Thursday, 30 August 2012

Ovarian Cancer – Types With Treatment


Peter sams

Ovarian cancer is cancer that begins in your ovaries. Only women have ovaries, so only women get this kind of cancer.

Many types of tumors can start growing in the ovaries. Some are benign, meaning they are noncancerous. Benign tumors do not spread and can be treated by removing one ovary, or part of the ovary. Ovarian cancer, however, is a cancerous tumor. If a cancerous tumor is not treated, it can spread to other parts of the body. To better understand what is happening inside you, it will help you to understand the basic anatomy of the ovaries.

Epithelial tumors

Epithelial tumors occur in the epithelium, which is the tissue that covers the outside of the ovary. About 90of ovarian cancers are of this type. The risk of epithelial ovarian cancer increases with age and occurs mostly in women over 60, but it can develop at any age.

There are several types of epithelial cancers of the ovary. They include:

• serous
• mucinous
• endometrioid
• clear cell
• undifferentiated or unclassifiable.

Germ Cell Tumor.

These types of tumors develop in the egg-producing tissue. Approximately 5 percent of women with ovarian cancer have germ cell tumors. This cancer type usually occurs in teenage girls and young women and is effectively treated when it is detected in the incipient stages.

There are 2 Germ Cell Tumour

Endodermal sinus tumor: This is a rare type of tumor that develops in girls and young women. It is characterized by a rapid growth process and can spread quickly. Chemotherapy is the most effective treatment option for this type of germ cell tumor.

Choriocarcinoma: This is another rare type of cancerous tumor that develops in the placenta during pregnancy. Choriocarcinomas can grow and spread rapidly. The most effective treatment option for this type of tumor is chemotherapy.
Stromal tumors.

These tumors develop in the estrogen- and progesterone-producing tissue that holds the ovary together.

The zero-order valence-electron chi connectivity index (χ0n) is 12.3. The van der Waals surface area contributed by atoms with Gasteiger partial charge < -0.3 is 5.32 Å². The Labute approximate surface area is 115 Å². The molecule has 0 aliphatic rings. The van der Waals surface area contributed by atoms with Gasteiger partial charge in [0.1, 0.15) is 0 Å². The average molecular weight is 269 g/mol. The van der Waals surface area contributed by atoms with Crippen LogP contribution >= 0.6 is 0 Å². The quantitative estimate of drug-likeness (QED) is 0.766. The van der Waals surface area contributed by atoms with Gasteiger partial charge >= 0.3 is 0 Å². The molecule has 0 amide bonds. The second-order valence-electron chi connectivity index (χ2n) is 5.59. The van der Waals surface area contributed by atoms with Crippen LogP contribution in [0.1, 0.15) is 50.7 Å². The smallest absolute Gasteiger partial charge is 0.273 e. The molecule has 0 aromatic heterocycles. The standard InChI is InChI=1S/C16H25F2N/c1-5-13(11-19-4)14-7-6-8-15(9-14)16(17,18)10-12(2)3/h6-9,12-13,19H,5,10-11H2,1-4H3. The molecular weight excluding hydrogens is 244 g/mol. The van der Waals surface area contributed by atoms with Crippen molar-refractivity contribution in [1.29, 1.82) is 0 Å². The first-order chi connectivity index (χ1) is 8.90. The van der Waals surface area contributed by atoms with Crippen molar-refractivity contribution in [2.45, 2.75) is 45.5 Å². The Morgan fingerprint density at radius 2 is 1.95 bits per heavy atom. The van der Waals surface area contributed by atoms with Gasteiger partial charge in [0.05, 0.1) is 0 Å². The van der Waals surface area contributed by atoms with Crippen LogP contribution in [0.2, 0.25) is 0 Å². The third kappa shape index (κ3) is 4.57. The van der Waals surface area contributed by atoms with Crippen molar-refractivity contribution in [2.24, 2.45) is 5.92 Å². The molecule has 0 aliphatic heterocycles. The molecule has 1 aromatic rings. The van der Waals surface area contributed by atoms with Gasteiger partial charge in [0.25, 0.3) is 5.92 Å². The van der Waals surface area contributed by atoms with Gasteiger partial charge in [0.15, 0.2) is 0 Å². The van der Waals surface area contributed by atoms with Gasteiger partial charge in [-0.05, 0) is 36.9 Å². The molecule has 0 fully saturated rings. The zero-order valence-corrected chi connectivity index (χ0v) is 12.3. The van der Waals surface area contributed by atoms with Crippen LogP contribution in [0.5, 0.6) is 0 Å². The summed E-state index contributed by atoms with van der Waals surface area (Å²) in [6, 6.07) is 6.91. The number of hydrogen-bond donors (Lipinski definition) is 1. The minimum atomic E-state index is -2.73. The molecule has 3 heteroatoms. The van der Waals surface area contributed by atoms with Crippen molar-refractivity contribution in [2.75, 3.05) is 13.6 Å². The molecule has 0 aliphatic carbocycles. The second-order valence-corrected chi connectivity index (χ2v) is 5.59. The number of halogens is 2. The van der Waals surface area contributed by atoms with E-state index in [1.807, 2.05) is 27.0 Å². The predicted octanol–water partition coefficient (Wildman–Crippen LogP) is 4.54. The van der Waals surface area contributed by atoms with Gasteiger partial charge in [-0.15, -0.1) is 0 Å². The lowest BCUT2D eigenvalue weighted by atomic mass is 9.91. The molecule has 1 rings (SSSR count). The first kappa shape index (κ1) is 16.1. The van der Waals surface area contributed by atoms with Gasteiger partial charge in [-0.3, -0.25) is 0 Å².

Borderline Ovarian Cancers

Borderline ovarian cancers may be composed of serous, clear cell, endometrioid or mucinous material, but spread slowly and have a high cure rate. Ten to fifteen percent of epithelial cases are borderline, and they develop most often between the ages of thirty and eighty. In most cases, surgical removal is enough to cure a borderline growth.

Serous Tumors

Forty percent of epithelial tumors are serous growths. Serous cells produce a thin, watery fluid. Serous growths may be benign (serous cystadenoma), or malignant (serous cystadenocarcinoma). Fifty percent of such growths are malignant. Women between the ages of forty and sixty are most likely to develop serous tumors.


Local therapy: Surgery and radiation therapy are local therapies. They remove or destroy ovarian cancer in the pelvis. When ovarian cancer has spread to other parts of the body, local therapy may be used to control the disease in those specific areas.

Surgery — The first step in treating ovarian cancer usually involves surgical removal of as much cancerous tissue as possible (called optimal surgical debulking or optimal cytoreduction). Optimal surgical debulking impacts the woman\'s prognosis (cancer outcome) it also influences the choice of chemotherapy treatment as well. A woman is more likely to have optimal cytoreduction if her initial surgery is performed by a gynecologic oncologist, a specialist in cancers of the female reproductive system. This topic is addressed elsewhere.

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